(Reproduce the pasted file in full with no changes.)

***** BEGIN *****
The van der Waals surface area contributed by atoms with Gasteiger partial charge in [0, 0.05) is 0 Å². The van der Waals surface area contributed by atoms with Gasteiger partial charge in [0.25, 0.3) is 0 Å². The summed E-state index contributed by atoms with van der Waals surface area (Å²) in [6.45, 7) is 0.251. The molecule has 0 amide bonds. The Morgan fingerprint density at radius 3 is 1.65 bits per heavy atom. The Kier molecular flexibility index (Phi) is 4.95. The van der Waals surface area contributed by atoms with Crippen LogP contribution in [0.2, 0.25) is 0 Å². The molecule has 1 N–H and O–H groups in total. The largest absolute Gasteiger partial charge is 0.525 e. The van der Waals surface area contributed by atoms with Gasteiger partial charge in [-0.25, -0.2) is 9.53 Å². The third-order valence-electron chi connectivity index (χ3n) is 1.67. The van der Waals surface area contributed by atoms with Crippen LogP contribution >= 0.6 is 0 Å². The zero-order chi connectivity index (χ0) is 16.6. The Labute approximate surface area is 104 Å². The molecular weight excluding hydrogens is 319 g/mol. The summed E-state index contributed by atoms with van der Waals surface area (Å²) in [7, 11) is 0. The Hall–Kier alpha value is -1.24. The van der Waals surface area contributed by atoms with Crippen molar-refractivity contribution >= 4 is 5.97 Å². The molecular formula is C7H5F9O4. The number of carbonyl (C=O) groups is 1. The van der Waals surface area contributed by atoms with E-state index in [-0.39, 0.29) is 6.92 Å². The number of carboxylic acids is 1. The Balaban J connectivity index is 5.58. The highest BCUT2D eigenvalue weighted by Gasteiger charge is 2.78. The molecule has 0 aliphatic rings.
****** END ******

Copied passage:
The van der Waals surface area contributed by atoms with Gasteiger partial charge in [0, 0.05) is 0 Å². The van der Waals surface area contributed by atoms with Gasteiger partial charge in [0.25, 0.3) is 0 Å². The summed E-state index contributed by atoms with van der Waals surface area (Å²) in [6.45, 7) is 0.251. The molecule has 0 amide bonds. The Morgan fingerprint density at radius 3 is 1.65 bits per heavy atom. The Kier molecular flexibility index (Phi) is 4.95. The van der Waals surface area contributed by atoms with Crippen LogP contribution in [0.2, 0.25) is 0 Å². The molecule has 1 N–H and O–H groups in total. The largest absolute Gasteiger partial charge is 0.525 e. The van der Waals surface area contributed by atoms with Gasteiger partial charge in [-0.25, -0.2) is 9.53 Å². The third-order valence-electron chi connectivity index (χ3n) is 1.67. The van der Waals surface area contributed by atoms with Crippen LogP contribution >= 0.6 is 0 Å². The zero-order chi connectivity index (χ0) is 16.6. The Labute approximate surface area is 104 Å². The molecular weight excluding hydrogens is 319 g/mol. The summed E-state index contributed by atoms with van der Waals surface area (Å²) in [7, 11) is 0. The Hall–Kier alpha value is -1.24. The van der Waals surface area contributed by atoms with Crippen molar-refractivity contribution >= 4 is 5.97 Å². The molecular formula is C7H5F9O4. The number of carbonyl (C=O) groups is 1. The van der Waals surface area contributed by atoms with E-state index in [-0.39, 0.29) is 6.92 Å². The number of carboxylic acids is 1. The Balaban J connectivity index is 5.58. The highest BCUT2D eigenvalue weighted by Gasteiger charge is 2.78. The molecule has 0 aliphatic rings.